3D LUNG VOLUME CALCULATION FOR SCOLIOSIS; BARRIERS TO HEALTHCARE FOR THE MARSHALLESE IN NORTHWEST ARKANSAS
Schach, Samuel, School of Engineering and Applied Science, University of Virginia
Baritaud, Catherine, University of Virginia
Bachmann, Keith, University of Virginia
Some groups have fallen between the cracks in the US health care system. Often these groups face unique barriers to treatment, and the standard of care and health care infrastructure are not created with these groups in mind. The technical portion of this was undertaken to provide better care to an underserved patient population in healthcare. The STS research project also focuses providing better care to an underserved patient population. The STS research project analyzes the barriers to care that this population faces using Actor Network Theory and proposes a solution.
Spinal fusion surgery is a common procedure to correct early onset scoliosis. In order to determine if spinal fusion surgery should be performed, accurate measurements of the patient’s total lung capacity are needed. If spinal fusion surgery is performed before the lungs have sufficiently developed, then patients can develop restrictive pulmonary disease. Two common methods for measuring total lung capacity are spirometry or pulmonary function testing, and computed tomography. Both of these current methods have drawbacks that are more prominent with early onset scoliosis patients.
X-ray images are already taken to monitor the progression of early onset scoliosis. Therefore, if these images are used the patient would not be subjected to additional costs or radiation. Using X-ray images will provide a novel method for calculating total lung capacity and allow physicians to better serve young children and those experiencing disability. Total lung capacity was calculated using a neural network to model chest volume and predicting mediastinum volume from patient demographics. The mediastinum volume was able to be predicted with a mean absolute percentage error of 15% and the chest volume model still needs further optimization.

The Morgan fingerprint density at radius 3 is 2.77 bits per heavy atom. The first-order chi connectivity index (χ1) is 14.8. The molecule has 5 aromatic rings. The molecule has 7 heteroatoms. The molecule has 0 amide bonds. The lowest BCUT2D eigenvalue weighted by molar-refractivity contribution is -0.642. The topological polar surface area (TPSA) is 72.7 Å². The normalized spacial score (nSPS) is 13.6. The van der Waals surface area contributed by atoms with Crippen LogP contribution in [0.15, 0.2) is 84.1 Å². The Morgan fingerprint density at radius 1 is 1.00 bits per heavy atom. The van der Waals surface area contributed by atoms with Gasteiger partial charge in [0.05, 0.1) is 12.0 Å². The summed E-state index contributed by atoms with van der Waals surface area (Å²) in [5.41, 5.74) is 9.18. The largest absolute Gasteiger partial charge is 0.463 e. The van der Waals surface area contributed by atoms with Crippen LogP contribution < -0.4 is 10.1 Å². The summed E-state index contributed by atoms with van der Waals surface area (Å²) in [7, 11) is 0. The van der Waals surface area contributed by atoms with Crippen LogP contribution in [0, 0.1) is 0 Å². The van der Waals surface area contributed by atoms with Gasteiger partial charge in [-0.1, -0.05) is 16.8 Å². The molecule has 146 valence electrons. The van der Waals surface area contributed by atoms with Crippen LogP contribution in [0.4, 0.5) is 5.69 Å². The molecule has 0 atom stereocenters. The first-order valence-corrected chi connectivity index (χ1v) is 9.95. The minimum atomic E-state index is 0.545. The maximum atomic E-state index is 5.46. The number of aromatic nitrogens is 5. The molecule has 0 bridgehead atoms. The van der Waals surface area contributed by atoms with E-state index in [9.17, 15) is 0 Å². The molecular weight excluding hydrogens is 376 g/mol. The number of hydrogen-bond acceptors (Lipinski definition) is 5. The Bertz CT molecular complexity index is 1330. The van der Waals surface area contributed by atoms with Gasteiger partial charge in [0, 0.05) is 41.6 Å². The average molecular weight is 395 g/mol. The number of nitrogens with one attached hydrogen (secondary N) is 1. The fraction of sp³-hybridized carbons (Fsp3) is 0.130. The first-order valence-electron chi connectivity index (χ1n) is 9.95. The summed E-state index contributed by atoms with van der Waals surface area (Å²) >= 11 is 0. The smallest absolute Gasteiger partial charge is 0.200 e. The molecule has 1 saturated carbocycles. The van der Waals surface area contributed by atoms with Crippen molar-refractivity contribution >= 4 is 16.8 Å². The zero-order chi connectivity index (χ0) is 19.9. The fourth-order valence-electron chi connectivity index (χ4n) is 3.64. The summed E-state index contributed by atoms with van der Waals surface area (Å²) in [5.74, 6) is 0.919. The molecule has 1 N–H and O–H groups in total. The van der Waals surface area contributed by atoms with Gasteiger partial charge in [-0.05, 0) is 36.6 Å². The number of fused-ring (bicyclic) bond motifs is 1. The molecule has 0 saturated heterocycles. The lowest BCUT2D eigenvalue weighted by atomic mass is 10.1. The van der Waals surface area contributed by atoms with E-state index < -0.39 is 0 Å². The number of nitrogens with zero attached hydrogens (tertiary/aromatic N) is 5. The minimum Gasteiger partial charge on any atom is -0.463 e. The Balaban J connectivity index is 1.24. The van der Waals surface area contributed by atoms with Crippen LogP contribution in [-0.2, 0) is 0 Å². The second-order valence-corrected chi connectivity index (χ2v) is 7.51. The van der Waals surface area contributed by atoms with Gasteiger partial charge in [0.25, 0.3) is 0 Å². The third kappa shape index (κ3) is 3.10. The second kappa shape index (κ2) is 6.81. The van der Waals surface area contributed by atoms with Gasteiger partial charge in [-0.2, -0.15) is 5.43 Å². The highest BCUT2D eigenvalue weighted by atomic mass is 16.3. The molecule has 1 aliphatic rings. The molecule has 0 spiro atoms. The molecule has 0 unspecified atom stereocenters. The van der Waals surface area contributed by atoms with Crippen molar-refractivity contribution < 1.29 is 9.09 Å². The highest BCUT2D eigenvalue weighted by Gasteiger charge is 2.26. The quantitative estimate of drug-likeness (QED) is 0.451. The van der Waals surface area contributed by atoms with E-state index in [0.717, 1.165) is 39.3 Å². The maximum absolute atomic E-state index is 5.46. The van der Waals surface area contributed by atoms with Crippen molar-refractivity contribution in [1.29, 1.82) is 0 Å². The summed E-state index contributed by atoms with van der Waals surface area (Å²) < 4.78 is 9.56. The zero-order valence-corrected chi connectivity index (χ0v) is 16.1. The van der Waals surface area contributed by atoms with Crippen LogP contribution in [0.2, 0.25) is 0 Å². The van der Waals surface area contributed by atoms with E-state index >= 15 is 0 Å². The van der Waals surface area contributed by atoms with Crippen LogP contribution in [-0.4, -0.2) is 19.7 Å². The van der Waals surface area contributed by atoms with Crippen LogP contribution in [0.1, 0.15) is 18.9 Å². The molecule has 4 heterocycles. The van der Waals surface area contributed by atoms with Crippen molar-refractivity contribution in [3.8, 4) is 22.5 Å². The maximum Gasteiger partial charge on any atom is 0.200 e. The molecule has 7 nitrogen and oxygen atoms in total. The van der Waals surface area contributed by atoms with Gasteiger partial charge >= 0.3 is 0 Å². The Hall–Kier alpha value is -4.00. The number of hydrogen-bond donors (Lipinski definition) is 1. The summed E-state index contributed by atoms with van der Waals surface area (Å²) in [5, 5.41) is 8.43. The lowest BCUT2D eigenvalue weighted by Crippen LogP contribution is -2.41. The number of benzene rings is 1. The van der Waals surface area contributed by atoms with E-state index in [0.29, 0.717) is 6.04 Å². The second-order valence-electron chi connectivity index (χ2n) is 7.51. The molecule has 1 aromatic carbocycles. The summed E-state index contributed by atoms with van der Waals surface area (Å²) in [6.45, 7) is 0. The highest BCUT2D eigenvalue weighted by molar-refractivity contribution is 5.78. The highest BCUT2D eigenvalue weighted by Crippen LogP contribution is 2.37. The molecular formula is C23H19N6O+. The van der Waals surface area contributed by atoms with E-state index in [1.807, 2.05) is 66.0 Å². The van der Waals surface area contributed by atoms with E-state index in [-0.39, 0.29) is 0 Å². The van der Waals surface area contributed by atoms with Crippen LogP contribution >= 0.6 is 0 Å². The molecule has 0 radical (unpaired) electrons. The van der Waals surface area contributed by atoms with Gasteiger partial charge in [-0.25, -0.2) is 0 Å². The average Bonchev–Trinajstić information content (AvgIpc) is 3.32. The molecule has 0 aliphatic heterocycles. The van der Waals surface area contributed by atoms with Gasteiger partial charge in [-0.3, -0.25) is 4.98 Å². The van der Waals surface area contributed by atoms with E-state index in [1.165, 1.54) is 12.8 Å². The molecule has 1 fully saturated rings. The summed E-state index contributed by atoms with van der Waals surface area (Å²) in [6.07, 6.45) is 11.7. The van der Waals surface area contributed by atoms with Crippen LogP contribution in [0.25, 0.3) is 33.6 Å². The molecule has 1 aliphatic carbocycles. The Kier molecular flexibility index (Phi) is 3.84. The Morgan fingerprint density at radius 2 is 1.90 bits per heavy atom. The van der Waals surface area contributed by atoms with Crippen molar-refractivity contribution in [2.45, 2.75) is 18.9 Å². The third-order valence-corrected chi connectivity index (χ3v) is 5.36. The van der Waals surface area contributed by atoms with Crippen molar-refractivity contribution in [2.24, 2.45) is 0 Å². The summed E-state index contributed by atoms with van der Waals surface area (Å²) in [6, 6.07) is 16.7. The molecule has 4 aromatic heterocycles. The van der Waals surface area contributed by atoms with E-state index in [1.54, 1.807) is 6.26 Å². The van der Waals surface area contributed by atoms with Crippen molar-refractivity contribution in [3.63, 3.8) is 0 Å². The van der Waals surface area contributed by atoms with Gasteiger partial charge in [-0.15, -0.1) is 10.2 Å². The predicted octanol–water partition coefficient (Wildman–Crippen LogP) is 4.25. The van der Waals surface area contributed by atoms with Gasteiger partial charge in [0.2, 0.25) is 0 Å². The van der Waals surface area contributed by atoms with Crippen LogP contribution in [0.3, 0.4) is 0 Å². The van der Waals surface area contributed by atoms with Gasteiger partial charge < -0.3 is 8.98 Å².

The Marshallese community in Northwest Arkansas has been disproportionately affected by tuberculosis and more recently Covid-19. The STS research project investigates why the Marshallese in Northwest Arkansas have been disproportionally affected by outbreaks. The paper identifies multiple barriers to healthcare access for the Marshallese, but a lack of health insurance is identified as a prominent barrier that is addressed with a solution. The paper uses Actor Network Theory and peer reviewed, scientific publications to further explore these barriers and a solution to a lack of healthcare coverage in the form of Medicaid sign up events hosted at local Marshallese churches.
When the Marshallese first came to the United States, they were eligible for Medicaid. However, from 1996 to December of 2020 the Marshallese their eligibility was rescinded and in 2017 46% of the Marshallese had no form of healthcare coverage. Due to the withdrawal of Medicaid services and the United States’ historical exploitation of the Republic of the Marshall Islands some of the Marshallese in Northwest Arkansas do not trust the government and the United States healthcare system. Previous public health outreach programs have found that cultural sensitivity and community partnership lead to greater community interest and acceptance of the program. Greater community acceptance and interest paired with historical distrust of the United States healthcare system led to the inclusion of Marshallese community groups and churches in the proposed Medicaid enrollment events.
Both the technical and STS research project aim to provide better healthcare to underserved populations. Each found that it is important to look into the barriers to care that a community faces and implement a solution that works with the community and is tailored to their needs.
BS (Bachelor of Science)
Public Health, Total Lung Capacity, Scoliosis, Medicaid, Marshallese
School of Engineering and Applied Science
Bachelor of Science in Biomedical Engineering
Technical Advisor: Keith Bachmann
STS Advisor: Catherine Baritaud
Technical Team Members: Tony Albini, Will Farley
All rights reserved (no additional license for public reuse)